"I'm getting more gray hair, if that's what you mean," he said. "I already got some when I got married, now I'm getting more. I haven't heard anything, and I don't want to think anything right now. We've got three or four days left, and you know how this game is: anything can happen."
Moriarty is hitting just .214 in 19 games this spring, but he's lived up to his reputation by playing solid defense at both shortstop and second base.
"To be honest with you, I haven't hit the ball as well as I would have liked," he said. "But you know, what's done is done. Grover's been real fair to me he's given me plenty of playing time, especially early. Hopefully I've made the most of it."
The final outfield spot now appears to be Garcia's after yesterday's announcement that the Orioles cut Chad Allen. Allen, a former Twins outfielder trying to come back from a torn anterior cruciate ligament in his right knee, was one of three non-roster invitees reassigned to Baltimore's minor-league camp along with catcher Izzy Molina and third baseman Jose Leon.
Try as he did to get his injured knee back to 100 percent in time for the regular season (he guessed he's still one or two weeks away), Allen could not convince Hargrove he was ready to go.
"He told me he wanted me, but it was my knee that didn't make the team," said Allen, who will remain with the Orioles through today's game in Fort Lauderdale. "As soon as I get healthy, if something happens, maybe I can get back up here."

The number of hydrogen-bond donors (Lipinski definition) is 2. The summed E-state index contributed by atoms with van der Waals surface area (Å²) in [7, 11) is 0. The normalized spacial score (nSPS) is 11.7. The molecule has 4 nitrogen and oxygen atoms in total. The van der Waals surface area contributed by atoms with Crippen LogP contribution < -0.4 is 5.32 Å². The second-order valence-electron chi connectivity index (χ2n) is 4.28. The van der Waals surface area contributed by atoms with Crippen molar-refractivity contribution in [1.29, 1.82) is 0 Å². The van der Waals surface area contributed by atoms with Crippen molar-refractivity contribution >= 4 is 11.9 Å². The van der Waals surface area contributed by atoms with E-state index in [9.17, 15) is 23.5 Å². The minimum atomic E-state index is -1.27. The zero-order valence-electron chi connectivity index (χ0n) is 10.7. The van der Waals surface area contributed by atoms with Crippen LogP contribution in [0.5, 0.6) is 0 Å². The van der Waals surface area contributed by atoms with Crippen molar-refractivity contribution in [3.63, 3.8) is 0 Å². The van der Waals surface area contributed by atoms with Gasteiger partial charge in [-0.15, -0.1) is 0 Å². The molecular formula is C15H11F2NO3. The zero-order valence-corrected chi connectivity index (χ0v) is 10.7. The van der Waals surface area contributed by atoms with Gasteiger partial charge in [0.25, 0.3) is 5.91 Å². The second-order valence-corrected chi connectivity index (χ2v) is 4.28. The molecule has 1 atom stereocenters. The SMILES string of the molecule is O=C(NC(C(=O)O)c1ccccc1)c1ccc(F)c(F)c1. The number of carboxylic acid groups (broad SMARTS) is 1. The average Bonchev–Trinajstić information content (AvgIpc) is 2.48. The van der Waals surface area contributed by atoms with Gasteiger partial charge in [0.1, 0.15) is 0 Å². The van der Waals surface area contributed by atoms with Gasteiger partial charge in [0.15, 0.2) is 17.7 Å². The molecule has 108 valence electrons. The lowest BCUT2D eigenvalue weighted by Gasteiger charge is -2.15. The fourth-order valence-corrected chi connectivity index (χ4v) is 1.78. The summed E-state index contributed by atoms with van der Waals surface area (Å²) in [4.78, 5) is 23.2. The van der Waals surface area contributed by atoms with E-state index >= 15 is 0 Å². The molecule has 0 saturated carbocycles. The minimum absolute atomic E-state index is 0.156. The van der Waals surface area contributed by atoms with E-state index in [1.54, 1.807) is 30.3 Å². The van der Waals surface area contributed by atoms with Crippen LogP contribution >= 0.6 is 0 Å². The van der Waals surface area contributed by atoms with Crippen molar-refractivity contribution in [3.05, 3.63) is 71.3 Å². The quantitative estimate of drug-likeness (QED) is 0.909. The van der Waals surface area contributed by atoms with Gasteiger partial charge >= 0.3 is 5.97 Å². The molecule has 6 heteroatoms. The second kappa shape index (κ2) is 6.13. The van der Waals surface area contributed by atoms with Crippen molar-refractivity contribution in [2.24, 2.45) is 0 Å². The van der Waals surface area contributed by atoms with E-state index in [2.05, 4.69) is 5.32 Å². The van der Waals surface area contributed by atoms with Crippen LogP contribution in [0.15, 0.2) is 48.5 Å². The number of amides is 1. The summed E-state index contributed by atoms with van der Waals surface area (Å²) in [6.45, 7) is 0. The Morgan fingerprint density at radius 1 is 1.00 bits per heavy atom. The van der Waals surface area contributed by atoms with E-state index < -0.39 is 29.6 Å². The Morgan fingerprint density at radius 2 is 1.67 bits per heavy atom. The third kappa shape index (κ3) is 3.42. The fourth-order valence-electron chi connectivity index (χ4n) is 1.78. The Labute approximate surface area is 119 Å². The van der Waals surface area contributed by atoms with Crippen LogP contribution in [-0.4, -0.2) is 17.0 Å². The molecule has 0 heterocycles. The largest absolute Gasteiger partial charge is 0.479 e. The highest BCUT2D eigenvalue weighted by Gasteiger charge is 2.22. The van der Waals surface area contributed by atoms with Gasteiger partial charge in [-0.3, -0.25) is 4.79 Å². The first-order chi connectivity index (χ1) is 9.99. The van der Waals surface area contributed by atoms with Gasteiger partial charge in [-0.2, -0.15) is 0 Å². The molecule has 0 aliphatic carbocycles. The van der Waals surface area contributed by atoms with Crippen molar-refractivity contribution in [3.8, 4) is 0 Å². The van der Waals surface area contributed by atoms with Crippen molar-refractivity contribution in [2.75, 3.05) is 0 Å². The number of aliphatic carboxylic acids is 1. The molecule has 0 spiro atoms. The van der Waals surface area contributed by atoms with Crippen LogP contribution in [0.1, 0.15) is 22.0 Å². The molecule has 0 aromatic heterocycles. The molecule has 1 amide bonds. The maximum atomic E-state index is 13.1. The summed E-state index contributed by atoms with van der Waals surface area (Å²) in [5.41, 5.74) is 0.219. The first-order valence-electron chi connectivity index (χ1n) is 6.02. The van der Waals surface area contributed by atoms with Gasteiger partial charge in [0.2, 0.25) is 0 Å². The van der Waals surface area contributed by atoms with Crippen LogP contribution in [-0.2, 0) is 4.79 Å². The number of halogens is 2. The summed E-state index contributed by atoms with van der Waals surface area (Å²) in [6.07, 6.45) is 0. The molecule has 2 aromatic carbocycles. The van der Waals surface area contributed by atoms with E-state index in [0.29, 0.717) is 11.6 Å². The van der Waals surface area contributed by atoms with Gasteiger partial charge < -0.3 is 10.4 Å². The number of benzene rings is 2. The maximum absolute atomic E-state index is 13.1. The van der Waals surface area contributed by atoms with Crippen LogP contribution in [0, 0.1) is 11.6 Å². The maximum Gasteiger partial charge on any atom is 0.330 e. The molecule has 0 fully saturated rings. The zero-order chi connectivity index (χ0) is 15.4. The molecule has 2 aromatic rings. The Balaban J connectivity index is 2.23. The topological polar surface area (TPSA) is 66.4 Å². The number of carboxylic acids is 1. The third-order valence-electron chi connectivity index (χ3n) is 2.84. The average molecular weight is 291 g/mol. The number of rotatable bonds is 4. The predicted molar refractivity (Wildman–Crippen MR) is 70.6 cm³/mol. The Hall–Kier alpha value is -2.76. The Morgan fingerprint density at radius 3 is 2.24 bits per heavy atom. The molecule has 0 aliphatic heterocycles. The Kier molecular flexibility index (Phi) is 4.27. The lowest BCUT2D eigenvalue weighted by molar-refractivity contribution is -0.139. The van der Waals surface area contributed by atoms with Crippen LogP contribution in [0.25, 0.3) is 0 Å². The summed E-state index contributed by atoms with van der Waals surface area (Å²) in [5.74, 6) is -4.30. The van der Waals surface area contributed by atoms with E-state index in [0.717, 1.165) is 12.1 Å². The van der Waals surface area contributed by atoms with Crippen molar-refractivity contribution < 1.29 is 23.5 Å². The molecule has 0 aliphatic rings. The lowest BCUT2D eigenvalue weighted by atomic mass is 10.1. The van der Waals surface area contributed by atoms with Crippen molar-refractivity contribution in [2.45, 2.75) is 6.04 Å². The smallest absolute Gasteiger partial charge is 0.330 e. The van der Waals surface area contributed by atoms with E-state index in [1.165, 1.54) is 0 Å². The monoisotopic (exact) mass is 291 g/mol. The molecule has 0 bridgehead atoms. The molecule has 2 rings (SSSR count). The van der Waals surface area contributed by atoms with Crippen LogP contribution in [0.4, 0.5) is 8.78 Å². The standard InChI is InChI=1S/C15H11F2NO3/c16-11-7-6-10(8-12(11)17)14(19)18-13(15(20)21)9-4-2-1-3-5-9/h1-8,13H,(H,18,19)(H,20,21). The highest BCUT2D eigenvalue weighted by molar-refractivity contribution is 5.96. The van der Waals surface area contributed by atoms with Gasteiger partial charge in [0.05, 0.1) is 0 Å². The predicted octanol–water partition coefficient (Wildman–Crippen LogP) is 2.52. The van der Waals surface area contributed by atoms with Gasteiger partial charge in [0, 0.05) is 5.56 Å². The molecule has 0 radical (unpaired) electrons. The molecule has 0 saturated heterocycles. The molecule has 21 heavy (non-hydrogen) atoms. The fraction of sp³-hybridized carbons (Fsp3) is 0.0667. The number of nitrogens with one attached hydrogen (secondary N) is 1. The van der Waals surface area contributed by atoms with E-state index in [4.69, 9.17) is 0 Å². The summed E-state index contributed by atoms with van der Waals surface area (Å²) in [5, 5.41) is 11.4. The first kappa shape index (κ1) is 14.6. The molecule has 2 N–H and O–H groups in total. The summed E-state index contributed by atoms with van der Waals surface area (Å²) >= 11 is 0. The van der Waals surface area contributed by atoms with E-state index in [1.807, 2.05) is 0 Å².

Allen's departure leaves only Garcia and Ryan McGuire in the mix for the final roster spot, but McGuire (another non-roster invitee who played in the majors with the Marlins and Expos) has played almost exclusively at first base this spring, while Garcia has played 18 games, all in the outfield.
Garcia, a .332 hitter with 19 homers and 82 RBI in only 92 games for the Mexico City Tigers last season, went 2-for-5 yesterday to raise his spring average to .250.
Notes Sidney Ponson allowed two runs and six hits in six innings yesterday to improve his spring record to 3-1. He also followed up Jason Johnson's homer from Sunday with a single. …
First baseman/DH David Segui may play for the first time today since straining his right Achilles' tendon March 15. Outfielder Chris Singleton, suffering from a similar injury, is not yet ready to return. He likely won't play at least until the Orioles leave Florida for an exhibition game in Atlanta on Friday. …
Among those sitting in the press box at Dodgertown yesterday were a pair of unemployed football masterminds: former New York Giants, Jets and New England Patriots coach Bill Parcells and former Green Bay Packers general manager Ron Wolf. Parcells owns a home in Jupiter, Fla., and attends several spring training games each year. Wolf, who has a home in Annapolis and grew up an Orioles fan, is an old high school acquaintance of Orioles traveling secretary Phil Itzoe.